Machine Learning Model Metrics
In this article we explore how to calculate machine learning model metrics, using the example of fraud detection. We'll see lots of different ways that we can try to understand just how good our learned model is.
By Jeff Smith.
Kangaroo Kapital is the largest credit card company in Australia. Animals across the continent use Kangaroo Kapital credit cards to make all of their daily purchases, racking up points in the company's reward system.
Since Australian animals have traditionally not worn much clothing, the challenges of carrying around cash are substantial. Only having to keep track of a single credit card is a big help for your average working wallaby. But, since no clothes means no pockets, even keeping track of one credit card can be problematic.
Cards are often misplaced leading to a problem with theft and fraudulent use. To fight credit card fraud, Kangaroo Kapital has engaged you to head up their fraud team and create a machine learning model that can correctly detect and predict fraud.
This article has been excerpted from Reactive Machine Learning Systems—get it for 40% off with code rmlskdn at manning.com.
If you want to follow along at home, here’s the code repo with the code relevant to this article
Kangaroo Kapital has supplied relevant data, which we have divided up. We can use some of our data to train our models and the rest to test or evaluate any learned models. Listing 1 recaps an example model learning process, using Spark's MLlib. We'll start out without using much new functionality from MLlib. Instead, we'll focus on how the model learning process connects to the work at hand. In this example, we'll learn a binary classification model using logistic regression.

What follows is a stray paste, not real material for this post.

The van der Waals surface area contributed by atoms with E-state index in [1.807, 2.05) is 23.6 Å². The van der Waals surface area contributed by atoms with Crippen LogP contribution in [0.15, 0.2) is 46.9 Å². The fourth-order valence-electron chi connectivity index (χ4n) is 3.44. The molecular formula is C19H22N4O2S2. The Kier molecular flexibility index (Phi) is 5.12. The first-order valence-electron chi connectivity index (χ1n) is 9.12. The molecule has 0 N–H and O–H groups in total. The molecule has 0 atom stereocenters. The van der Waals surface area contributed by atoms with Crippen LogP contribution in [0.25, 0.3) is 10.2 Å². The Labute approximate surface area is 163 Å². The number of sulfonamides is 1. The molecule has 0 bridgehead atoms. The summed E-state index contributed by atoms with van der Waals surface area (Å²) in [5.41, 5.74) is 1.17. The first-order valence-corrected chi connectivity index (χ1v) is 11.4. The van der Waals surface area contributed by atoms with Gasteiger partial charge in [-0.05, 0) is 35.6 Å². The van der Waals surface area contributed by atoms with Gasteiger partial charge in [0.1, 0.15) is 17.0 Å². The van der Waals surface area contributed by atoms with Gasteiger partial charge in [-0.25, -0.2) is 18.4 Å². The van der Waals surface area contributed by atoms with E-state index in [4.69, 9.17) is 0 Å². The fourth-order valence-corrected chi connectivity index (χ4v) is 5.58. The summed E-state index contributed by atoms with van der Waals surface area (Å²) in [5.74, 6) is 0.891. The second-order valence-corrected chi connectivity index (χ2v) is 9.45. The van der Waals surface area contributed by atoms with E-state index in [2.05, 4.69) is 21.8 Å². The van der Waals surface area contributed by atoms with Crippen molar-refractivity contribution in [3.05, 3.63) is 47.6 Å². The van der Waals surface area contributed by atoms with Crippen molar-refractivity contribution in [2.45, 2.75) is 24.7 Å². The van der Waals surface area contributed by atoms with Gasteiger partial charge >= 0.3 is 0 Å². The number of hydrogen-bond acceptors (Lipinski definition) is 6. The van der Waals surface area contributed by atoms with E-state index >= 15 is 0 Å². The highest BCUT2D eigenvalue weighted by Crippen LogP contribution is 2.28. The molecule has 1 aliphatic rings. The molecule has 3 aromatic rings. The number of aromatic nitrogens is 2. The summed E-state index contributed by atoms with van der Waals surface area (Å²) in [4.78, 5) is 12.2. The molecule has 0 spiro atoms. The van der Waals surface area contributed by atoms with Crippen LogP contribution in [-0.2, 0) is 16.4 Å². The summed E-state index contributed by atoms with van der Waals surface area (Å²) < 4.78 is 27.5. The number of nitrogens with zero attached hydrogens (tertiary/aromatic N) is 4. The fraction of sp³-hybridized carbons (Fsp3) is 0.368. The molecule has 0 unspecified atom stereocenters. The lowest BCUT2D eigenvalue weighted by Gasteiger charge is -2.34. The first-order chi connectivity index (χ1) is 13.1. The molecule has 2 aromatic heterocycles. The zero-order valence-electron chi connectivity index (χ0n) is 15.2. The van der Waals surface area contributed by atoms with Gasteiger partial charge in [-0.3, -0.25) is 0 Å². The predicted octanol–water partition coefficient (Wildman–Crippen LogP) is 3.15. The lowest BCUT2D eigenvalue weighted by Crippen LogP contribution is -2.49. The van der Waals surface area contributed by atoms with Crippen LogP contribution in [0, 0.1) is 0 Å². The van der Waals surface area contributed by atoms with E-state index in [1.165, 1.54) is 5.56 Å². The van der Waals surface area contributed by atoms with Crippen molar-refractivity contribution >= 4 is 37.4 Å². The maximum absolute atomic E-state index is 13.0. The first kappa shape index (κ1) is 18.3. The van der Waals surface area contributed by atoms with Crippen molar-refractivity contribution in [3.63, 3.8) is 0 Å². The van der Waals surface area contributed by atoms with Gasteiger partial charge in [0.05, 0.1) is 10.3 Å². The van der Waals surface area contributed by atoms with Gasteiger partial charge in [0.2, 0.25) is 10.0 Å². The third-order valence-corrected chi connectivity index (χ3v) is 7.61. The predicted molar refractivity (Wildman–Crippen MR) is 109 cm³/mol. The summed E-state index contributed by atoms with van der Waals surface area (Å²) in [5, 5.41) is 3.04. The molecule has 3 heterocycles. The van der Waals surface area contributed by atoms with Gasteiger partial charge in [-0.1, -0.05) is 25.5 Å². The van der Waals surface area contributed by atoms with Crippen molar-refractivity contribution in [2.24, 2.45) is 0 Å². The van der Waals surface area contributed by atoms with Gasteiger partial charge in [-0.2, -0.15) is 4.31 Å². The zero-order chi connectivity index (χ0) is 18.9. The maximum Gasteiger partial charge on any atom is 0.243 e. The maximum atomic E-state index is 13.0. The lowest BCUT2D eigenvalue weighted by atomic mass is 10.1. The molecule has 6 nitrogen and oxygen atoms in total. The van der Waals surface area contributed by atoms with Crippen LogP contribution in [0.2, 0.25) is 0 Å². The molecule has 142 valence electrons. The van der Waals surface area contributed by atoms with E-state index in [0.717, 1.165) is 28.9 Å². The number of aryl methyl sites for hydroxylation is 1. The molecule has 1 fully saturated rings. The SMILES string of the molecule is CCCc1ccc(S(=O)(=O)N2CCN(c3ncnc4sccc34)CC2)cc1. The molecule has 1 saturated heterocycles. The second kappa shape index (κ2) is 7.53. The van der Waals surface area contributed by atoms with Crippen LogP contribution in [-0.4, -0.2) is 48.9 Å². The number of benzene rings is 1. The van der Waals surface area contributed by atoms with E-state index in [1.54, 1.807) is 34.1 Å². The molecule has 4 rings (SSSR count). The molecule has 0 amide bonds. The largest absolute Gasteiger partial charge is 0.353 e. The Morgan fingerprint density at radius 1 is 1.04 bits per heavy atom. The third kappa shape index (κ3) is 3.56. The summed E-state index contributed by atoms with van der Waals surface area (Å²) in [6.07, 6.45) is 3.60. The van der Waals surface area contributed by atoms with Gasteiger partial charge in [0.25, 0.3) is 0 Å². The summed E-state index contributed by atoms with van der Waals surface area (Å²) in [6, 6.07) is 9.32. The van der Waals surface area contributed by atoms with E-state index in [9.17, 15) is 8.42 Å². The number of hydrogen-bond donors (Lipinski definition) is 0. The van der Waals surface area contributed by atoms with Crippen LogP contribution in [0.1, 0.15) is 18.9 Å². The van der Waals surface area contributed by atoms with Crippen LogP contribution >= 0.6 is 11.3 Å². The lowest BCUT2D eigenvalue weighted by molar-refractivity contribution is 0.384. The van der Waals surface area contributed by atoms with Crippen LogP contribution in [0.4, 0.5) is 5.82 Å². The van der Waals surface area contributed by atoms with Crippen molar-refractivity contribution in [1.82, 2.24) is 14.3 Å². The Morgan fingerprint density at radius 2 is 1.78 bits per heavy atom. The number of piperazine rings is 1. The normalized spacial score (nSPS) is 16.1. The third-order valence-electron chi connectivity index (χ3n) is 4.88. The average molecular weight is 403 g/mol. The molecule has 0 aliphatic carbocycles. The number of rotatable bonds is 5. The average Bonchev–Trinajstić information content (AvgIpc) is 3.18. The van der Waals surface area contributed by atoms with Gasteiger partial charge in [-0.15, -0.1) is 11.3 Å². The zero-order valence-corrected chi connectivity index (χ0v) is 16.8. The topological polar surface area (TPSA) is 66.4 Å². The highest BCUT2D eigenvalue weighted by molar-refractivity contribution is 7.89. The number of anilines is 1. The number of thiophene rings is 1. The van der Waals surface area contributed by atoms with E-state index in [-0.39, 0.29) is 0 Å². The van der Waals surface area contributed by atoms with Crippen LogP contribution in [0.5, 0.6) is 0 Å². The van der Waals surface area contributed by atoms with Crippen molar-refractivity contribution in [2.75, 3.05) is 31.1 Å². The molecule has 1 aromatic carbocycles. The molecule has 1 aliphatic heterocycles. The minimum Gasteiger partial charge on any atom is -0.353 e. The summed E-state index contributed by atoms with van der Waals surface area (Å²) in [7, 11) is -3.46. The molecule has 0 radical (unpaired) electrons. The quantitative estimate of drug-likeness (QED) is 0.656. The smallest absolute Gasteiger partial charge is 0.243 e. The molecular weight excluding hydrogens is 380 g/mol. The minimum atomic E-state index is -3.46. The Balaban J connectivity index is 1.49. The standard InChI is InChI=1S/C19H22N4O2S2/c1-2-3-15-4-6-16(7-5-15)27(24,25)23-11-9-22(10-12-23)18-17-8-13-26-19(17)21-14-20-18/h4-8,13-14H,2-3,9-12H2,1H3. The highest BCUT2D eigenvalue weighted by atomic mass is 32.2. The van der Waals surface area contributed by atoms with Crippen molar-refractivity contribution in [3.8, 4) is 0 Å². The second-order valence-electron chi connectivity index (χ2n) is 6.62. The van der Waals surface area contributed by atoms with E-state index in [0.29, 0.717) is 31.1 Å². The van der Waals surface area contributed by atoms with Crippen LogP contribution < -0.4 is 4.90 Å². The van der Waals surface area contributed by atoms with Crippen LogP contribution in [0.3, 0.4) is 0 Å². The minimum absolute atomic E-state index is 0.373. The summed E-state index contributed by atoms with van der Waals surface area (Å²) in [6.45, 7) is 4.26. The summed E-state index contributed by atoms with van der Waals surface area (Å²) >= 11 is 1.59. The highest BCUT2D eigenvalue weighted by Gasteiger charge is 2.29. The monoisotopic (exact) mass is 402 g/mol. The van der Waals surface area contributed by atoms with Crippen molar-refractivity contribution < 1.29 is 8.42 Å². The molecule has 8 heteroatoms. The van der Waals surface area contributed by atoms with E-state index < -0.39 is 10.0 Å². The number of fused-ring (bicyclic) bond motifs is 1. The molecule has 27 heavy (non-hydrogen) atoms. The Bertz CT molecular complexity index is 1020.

Logistic regression is a quite common model learning algorithm. It is a regression model used to predict categorical variables (e.g. fraudulent vs. non-fraudulent credit card charges). A deeper discussion of the details of the algorithm are beyond the scope of this article, but as usual, Wikipedia has a good introduction. When it comes to building machine learning systems, logistic regression has several advantages: it is widely implemented, there are efficient distributed implementations, the model size scales linearly with the number of features, the importance of features on the model is easily analyzable, and so on. In this case, using logistic regression allows us to use even more library functionality from MLlib to evaluate our learned model than is available for less popular or more sophisticated model learning algorithms.
Listing 1. Learning a Model
1. Creating a new session
2. Importing some useful implicit conversions for use with DatFrame s
3. Loading some sample data, stored in LibSVM format
4. Randomly splitting our sample data into our training and testing sets
5. Instantiating a new instance of a logistic regression classifier
6. Learning the model over the training set
7. Printing the parameters of the model for inspection
In this case, we'll use some standard sample data to stand in for our Kangaroo Kapital credit card data (found in the code repo). We can refactor this code later to ingest from our statically-typed transactional data. This sample data will just allow us to get the basics of our training and testing process set up quickly. Note that we're also using a less sophisticated method of splitting our data between training and testing than we did before. Again, this is just to give us a simple but runnable prototype that we can refactor to use our credit card data later. Both the sample data and the simple random train/test splitting function are provided by the Spark project to make getting started building models easier.